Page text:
Friday, July 10, 2015

Waterloo: Weather, Greatcoats and Shako Covers

I have an ongoing difficulty with the widespread preference of some wargamers for depicting those who fought at Waterloo in greatcoats. There is this persistent notion that from 11:20 am or thereabouts on 18 June 1815, men would have marched and fought in heavy woolen greatcoats because it rained the night before. Together with this idea is that men went into battle with shako covers. This prevailing view and desire has in turn steered sculptors and manufacturers to provide such figures for 1815 - they'd be mad not to of course.
I do not dispute that the weather in Belgium can get cool even in high summer and that weather can change with radical dips and rises in temperature. The morning would have been misty as it was in late May 2012 when I last visited - it was cool also on my visit. Having said that, there was no rain on the day in question and it had ceased by 7:00 am at the latest by all accounts. The meteorological study by  Wheeler and Demaree demonstrates the previous evening's downpour and electrical activity was nevertheless a shallow trough of low pressure following a scorching previous day.
I suggest that it would have been and still is wholly impractical to attempt to march and fight with a sodden greatcoat by midday when the mists were clearing and the weather warming. If worn the night before (and I certainly would have if I'd had one) it's a matter of drying it as best one can and then rolling it and strapping onto the back-pack or saddle. Once on the move, greatcoats would have weighed the men down significantly - heavy on the arms, cumbersome and increasing fatigue for the French in particular who did most of the foot-slogging over muddy ground. An active soldier will have generated his own heat and combined with rising temperatures (even if only a few degrees) in what must have been developing as a humid zone would have been galling. Worse that that, it would simply have been insane.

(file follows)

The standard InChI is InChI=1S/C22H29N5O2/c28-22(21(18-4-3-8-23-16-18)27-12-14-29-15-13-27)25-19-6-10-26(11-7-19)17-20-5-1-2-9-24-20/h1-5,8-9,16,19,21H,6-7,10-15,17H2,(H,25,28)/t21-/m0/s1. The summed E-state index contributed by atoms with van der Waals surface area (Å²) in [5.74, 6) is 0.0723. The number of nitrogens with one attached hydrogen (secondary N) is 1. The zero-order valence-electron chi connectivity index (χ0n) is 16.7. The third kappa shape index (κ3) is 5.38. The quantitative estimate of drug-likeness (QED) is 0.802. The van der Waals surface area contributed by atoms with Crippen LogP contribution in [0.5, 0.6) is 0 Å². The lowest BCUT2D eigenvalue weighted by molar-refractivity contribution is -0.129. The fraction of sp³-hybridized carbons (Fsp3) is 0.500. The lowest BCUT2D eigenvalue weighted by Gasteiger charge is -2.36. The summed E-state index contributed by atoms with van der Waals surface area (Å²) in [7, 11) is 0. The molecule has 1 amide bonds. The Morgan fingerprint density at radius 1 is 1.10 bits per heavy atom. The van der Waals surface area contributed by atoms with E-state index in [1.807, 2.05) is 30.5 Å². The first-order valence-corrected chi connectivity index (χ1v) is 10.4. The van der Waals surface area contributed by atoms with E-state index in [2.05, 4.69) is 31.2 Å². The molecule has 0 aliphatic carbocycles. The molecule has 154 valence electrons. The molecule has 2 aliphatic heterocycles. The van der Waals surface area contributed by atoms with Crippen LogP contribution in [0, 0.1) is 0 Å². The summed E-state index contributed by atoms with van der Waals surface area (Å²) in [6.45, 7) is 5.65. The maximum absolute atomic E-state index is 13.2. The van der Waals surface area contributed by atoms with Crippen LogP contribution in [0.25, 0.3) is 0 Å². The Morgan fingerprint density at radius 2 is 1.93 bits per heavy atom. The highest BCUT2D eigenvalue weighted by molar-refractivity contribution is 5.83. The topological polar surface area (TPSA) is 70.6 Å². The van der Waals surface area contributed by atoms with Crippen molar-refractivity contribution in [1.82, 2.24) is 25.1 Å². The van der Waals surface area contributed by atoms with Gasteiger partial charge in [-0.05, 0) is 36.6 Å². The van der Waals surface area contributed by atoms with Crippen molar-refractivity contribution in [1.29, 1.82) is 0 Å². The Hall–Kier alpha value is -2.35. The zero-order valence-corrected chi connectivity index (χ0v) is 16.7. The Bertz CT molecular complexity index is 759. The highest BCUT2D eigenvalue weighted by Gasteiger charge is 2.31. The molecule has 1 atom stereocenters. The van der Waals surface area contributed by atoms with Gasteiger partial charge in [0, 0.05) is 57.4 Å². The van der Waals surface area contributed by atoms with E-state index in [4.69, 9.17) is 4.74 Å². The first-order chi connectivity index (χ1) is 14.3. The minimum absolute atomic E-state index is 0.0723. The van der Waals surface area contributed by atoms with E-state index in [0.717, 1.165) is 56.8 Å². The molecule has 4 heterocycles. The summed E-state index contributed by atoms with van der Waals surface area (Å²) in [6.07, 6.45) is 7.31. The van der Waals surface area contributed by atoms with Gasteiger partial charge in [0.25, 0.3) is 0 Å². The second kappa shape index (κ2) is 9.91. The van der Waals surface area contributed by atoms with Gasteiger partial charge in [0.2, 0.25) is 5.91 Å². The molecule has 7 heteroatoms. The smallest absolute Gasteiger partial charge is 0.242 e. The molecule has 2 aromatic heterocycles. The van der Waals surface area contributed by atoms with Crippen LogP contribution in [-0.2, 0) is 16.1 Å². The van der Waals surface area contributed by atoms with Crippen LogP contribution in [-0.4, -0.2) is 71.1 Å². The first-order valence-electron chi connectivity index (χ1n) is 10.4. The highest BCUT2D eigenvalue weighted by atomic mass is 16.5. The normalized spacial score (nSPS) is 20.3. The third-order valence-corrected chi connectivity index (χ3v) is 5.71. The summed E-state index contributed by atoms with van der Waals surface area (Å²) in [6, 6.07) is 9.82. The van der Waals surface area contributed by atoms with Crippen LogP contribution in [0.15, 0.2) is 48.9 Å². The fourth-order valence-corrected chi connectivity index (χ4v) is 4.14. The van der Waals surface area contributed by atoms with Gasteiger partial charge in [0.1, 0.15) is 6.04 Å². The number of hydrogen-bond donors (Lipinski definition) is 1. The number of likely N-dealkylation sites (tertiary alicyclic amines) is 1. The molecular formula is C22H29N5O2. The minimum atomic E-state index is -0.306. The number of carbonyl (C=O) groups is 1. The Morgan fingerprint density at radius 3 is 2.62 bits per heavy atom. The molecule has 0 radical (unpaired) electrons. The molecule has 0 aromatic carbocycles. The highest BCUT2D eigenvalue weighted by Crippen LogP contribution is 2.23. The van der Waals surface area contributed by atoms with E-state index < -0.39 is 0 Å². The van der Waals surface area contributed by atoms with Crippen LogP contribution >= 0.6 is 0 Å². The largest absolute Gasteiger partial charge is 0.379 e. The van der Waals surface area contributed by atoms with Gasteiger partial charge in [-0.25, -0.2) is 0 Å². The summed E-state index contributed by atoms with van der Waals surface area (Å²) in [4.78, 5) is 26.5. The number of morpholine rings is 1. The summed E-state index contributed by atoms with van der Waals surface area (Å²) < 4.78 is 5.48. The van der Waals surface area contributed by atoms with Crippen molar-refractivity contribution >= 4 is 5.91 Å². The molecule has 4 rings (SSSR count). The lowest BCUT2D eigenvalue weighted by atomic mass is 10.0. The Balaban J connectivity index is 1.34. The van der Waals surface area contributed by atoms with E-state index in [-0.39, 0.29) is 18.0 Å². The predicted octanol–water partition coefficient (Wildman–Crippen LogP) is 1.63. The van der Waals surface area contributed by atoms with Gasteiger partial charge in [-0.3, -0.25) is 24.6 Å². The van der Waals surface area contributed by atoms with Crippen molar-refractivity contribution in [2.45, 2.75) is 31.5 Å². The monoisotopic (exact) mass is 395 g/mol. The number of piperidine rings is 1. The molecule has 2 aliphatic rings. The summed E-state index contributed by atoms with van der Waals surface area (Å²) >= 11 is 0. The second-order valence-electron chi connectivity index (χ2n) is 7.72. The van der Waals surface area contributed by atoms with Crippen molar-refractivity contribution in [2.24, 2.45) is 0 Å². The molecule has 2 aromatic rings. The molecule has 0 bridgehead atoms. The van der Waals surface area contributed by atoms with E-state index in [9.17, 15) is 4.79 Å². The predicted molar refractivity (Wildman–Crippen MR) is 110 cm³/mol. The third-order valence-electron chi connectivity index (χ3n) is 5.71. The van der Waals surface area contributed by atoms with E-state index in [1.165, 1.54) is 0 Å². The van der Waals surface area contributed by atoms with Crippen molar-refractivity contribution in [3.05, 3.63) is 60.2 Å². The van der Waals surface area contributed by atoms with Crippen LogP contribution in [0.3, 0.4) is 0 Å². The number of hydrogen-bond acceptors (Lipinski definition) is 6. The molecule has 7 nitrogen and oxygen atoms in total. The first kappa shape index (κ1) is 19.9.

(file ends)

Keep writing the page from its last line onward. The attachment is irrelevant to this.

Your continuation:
An active person in the great outdoors is going to dry quicker under even a feeble sun with less on - not more. The uniform jackets were all wool also and should have provided sufficient insulation against any breeze which may have prevailed and if sodden, would have been heavy enough on their own without the assitance of another and thicker layer of soaked wool on top of it.
Of course, there's no such thing as uniform when it comes to uniform. There are references to members of the French Old Guard wearing greatcoats but more to cover civilian attire when a soldier was without a full uniform. For the appearance of the Guard, appearances were almost everything in front of their Emperor. I regard this; however, as an exception to the general rule. I say leave your greatcoated infantry for the Russian winter campaign but keep them away from Waterloo.
On the subject of shako covers - they are an item for campaign as opposed to the day of battle. They were no more likely (on either side) to retain their shako covers by midday than I would carry an open umbrella for four hours after it had stopped raining. As with all items of uniform, given sufficient preparation time (and there was plenty on the day of battle at Waterloo) regiments would have gone into battle as splendidly arrayed as was practicable to identify themselves (particularly important amongst the Allies), increase their own morale, to impress or even intimidate the enemy and display before their own command. It was a different era to the modern.
My difficulty in the persistence of greatcoats and covers only truly extends to when I cannot purchase figures sculpted without them - which is the case for my Elite Miniatures Nassau regiments. In any event, this is my considered opinion - very much considered but nevertheless very much an opinion only. Please feel free to disagree. 

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